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David Hume quotes (showing 1-30 of 112)

“Beauty is no quality in things themselves: It exists merely in the mind which contemplates them; and each mind perceives a different beauty.”
David Hume, Of the Standard of Taste and Other Essays
“Generally speaking, the errors in religion are dangerous; those in philosophy only ridiculous.”
David Hume, A Treatise of Human Nature
“No man ever threw away life while it was worth keeping.”
David Hume, Essays on Suicide and the Immortality of the Soul
“Epicurus's old questions are still unanswered: Is he (God) willing to prevent evil, but not able? then he is impotent. Is he able, but not willing? then he is malevolent. Is he both able and willing? then whence evil?”
David Hume
“Reason is, and ought only to be the slave of the passions.”
David Hume
“In our reasonings concerning matter of fact, there are all imaginable degrees of assurance, from the highest certainty to the lowest species of moral evidence. A wise man, therefore, proportions his belief to the evidence.”
David Hume, An Enquiry Concerning Human Understanding
“Reading and sauntering and lounging and dosing, which I call thinking, is my supreme Happiness.”
David Hume
“The truth springs from arguments amongst friends.”
David Hume
“He is happy whose circumstances suit his temper, but he is more excellent who can suit his temper to his circumstance.”
David Hume
“When men are most sure and arrogant they are commonly most mistaken, giving views to passion without that proper deliberation which alone can secure them from the grossest absurdities.”
David Hume
“Be a philosopher; but, amidst all your philosophy, be still a man.”
David Hume, An Enquiry Concerning Human Understanding
“Where am I, or what? From what causes do I derive my existence, and to what condition shall I return? ... I am confounded with all these questions, and begin to fancy myself in the most deplorable condition imaginable, environed with the deepest darkness, and utterly deprived of the use of every member and faculty.

Most fortunately it happens, that since Reason is incapable of dispelling these clouds, Nature herself suffices to that purpose, and cures me of this philosophical melancholy and delirium, either by relaxing this bent of mind, or by some avocation, and lively impression of my senses, which obliterate all these chimeras. I dine, I play a game of backgammon, I converse, and am merry with my friends. And when, after three or four hours' amusement, I would return to these speculations, they appear so cold, and strained, and ridiculous, that I cannot find in my heart to enter into them any farther.”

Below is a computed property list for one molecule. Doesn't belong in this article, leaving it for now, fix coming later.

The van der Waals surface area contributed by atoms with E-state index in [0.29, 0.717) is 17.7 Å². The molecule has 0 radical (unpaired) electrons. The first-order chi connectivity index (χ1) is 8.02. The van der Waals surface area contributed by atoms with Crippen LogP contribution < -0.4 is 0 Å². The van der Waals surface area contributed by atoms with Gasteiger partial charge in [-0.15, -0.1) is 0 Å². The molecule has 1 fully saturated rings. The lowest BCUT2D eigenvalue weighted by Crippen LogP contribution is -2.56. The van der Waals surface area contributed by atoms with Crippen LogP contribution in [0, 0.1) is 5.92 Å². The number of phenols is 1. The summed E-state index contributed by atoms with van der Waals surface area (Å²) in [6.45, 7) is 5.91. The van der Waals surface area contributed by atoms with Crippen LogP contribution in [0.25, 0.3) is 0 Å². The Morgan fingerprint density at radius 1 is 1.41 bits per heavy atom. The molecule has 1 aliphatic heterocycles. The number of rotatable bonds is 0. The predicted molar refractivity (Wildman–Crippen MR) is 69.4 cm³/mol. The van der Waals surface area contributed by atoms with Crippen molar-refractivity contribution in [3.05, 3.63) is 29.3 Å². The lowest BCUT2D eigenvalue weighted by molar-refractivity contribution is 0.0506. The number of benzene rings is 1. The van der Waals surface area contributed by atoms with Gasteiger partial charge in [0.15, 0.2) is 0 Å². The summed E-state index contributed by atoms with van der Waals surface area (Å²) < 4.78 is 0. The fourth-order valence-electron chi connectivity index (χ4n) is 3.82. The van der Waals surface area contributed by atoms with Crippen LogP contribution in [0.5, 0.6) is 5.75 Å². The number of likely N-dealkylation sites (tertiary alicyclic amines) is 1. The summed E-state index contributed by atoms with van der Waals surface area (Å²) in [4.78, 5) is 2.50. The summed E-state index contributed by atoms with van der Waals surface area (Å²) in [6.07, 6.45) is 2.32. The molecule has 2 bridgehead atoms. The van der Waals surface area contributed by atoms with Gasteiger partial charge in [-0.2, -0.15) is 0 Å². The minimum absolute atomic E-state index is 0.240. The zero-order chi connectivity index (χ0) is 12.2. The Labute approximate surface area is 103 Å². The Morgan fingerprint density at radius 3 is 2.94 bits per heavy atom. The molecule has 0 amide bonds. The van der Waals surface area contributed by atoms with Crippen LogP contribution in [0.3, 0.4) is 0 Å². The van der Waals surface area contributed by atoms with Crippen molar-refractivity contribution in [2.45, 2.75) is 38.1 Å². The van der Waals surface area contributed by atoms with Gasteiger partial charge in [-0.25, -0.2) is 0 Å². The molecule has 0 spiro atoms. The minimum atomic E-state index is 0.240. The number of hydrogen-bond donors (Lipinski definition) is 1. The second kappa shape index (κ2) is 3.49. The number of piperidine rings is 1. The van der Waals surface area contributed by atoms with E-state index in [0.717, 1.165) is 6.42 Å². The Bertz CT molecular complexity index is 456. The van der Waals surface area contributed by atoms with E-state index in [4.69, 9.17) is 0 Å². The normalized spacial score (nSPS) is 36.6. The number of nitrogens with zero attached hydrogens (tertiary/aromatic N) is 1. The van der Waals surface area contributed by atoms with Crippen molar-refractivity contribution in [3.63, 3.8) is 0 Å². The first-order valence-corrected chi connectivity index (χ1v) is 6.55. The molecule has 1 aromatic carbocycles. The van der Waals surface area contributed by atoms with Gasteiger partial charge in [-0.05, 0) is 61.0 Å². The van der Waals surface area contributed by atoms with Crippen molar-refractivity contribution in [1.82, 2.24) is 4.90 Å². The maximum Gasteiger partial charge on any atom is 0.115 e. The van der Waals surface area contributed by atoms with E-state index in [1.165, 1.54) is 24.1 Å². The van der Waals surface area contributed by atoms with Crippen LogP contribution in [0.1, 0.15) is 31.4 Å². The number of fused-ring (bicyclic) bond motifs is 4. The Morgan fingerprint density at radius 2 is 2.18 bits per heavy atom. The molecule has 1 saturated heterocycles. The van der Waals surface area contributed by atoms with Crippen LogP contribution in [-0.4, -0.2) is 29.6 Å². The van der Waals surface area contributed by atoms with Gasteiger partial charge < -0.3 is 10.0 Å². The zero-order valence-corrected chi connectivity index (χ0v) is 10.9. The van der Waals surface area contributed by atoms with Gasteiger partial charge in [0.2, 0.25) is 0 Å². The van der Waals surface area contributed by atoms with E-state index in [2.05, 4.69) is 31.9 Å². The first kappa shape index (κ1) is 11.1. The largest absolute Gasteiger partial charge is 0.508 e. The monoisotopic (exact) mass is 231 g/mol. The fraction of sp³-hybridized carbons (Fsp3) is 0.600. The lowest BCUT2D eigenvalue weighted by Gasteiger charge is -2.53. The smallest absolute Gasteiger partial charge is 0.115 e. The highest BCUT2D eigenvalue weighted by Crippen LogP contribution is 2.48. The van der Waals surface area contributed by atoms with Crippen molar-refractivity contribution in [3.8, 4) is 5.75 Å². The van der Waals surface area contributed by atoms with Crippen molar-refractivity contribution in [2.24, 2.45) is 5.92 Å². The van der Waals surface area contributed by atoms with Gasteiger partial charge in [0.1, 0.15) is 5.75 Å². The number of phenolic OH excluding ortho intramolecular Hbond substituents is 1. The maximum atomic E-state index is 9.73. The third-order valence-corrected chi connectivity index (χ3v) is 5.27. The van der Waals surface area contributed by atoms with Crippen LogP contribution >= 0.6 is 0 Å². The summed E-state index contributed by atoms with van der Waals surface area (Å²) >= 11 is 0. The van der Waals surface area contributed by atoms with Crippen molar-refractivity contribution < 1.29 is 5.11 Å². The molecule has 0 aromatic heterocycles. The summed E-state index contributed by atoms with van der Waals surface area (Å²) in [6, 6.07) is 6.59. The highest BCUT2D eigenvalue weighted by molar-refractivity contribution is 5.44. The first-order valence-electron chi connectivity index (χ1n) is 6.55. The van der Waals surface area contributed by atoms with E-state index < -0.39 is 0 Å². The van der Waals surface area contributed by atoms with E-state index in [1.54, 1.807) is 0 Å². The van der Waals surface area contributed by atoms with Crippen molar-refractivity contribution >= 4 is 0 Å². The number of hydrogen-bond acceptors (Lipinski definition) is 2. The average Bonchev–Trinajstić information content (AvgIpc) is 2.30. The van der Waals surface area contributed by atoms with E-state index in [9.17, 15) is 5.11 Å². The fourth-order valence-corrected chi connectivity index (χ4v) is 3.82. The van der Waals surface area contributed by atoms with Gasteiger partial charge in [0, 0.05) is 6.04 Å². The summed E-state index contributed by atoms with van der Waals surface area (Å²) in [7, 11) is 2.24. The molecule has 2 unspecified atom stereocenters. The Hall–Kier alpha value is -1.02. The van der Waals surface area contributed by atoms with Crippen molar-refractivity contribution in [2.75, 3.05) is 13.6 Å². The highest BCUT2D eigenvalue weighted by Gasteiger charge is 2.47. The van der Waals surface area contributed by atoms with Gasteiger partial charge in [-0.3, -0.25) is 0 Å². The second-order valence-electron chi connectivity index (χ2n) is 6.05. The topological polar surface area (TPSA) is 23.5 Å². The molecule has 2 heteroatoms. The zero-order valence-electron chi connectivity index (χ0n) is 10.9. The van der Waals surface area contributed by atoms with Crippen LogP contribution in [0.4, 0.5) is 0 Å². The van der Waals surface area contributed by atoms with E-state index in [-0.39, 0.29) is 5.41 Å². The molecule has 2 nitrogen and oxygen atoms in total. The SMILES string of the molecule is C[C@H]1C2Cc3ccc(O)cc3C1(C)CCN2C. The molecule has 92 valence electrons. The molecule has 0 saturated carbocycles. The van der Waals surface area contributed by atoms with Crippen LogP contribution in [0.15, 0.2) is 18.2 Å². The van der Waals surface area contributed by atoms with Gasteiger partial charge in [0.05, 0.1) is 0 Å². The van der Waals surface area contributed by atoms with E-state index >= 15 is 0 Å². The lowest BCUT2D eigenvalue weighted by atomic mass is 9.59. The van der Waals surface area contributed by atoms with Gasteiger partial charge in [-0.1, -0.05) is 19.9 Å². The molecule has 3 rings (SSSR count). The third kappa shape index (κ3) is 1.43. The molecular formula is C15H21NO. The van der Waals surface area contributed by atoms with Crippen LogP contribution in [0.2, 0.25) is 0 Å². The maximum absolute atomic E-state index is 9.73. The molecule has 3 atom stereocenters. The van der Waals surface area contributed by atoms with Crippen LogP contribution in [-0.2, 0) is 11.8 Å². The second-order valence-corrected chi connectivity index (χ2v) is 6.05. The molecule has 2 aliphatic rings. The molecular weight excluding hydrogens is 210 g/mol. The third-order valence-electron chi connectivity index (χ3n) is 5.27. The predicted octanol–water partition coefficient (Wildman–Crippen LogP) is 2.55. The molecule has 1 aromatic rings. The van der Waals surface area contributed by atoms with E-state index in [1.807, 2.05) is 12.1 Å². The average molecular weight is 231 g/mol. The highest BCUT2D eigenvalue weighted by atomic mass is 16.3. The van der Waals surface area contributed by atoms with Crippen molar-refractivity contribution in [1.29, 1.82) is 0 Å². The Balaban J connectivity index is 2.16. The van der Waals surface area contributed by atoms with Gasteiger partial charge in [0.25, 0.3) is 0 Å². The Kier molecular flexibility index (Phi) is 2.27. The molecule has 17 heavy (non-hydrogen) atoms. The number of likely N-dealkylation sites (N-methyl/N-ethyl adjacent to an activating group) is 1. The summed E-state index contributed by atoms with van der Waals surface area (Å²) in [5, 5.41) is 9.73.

David Hume, An Enquiry Concerning Human Understanding
“The life of man is of no greater importance to the universe than that of an oyster.”
David Hume, On Suicide
“Does a man of sense run after every silly tale of hobgoblins or fairies, and canvass particularly the evidence? I never knew anyone, that examined and deliberated about nonsense who did not believe it before the end of his enquiries.”
David Hume, Letters of David Hume 2 vols
“It is an absurdity to believe that the Deity has human passions, and one of the lowest of human passions, a restless appetite for applause”
David Hume
“When anyone tells me that he saw a dead man restored to life, I immediately consider with myself whether it be more probable that this person should either deceive or be deceived or that the fact which he relates should really have happened. I weigh the one miracle against the other and according to the superiority which I discover, I pronounce my decision. Always I reject the greater miracle. If the falsehood of his testimony would be more miraculous than the event which he relates, then and not till then, can he pretend to command my belief or opinion.”
David Hume
“...no testimony is sufficient to establish a miracle, unless the testimony be of such a kind, that its falsehood would be more miraculous, than the fact, which it endeavors to establish.”